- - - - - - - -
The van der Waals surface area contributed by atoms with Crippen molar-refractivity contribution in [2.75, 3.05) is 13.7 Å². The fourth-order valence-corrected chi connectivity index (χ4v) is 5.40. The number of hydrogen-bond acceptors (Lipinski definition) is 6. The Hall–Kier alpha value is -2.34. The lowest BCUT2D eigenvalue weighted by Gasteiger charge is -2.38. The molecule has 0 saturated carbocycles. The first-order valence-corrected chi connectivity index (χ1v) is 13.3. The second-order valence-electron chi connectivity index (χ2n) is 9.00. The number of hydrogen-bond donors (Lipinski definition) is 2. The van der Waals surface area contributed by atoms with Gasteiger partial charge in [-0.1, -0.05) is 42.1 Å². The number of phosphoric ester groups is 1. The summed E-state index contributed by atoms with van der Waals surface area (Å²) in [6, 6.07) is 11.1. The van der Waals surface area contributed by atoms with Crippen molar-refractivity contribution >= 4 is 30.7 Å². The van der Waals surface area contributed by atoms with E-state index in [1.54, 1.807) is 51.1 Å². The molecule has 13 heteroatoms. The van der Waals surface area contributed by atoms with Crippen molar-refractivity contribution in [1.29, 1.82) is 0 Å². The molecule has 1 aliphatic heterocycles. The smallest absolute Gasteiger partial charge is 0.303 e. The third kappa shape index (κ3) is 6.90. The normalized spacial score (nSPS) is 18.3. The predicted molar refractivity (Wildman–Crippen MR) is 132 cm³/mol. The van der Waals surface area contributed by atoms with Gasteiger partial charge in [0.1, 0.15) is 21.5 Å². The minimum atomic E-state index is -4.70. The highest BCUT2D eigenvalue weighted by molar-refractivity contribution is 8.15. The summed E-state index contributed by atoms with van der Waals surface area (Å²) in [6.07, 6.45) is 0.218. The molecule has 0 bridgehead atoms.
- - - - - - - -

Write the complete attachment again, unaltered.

The van der Waals surface area contributed by atoms with Crippen molar-refractivity contribution in [2.75, 3.05) is 13.7 Å². The fourth-order valence-corrected chi connectivity index (χ4v) is 5.40. The number of hydrogen-bond acceptors (Lipinski definition) is 6. The Hall–Kier alpha value is -2.34. The lowest BCUT2D eigenvalue weighted by Gasteiger charge is -2.38. The molecule has 0 saturated carbocycles. The first-order valence-corrected chi connectivity index (χ1v) is 13.3. The second-order valence-electron chi connectivity index (χ2n) is 9.00. The number of hydrogen-bond donors (Lipinski definition) is 2. The van der Waals surface area contributed by atoms with Gasteiger partial charge in [-0.1, -0.05) is 42.1 Å². The number of phosphoric ester groups is 1. The summed E-state index contributed by atoms with van der Waals surface area (Å²) in [6, 6.07) is 11.1. The van der Waals surface area contributed by atoms with Crippen molar-refractivity contribution >= 4 is 30.7 Å². The van der Waals surface area contributed by atoms with E-state index in [1.54, 1.807) is 51.1 Å². The molecule has 13 heteroatoms. The van der Waals surface area contributed by atoms with Crippen molar-refractivity contribution in [1.29, 1.82) is 0 Å². The molecule has 1 aliphatic heterocycles. The smallest absolute Gasteiger partial charge is 0.303 e. The third kappa shape index (κ3) is 6.90. The normalized spacial score (nSPS) is 18.3. The predicted molar refractivity (Wildman–Crippen MR) is 132 cm³/mol. The van der Waals surface area contributed by atoms with Gasteiger partial charge in [0.1, 0.15) is 21.5 Å². The minimum atomic E-state index is -4.70. The highest BCUT2D eigenvalue weighted by molar-refractivity contribution is 8.15. The summed E-state index contributed by atoms with van der Waals surface area (Å²) in [6.07, 6.45) is 0.218. The molecule has 0 bridgehead atoms.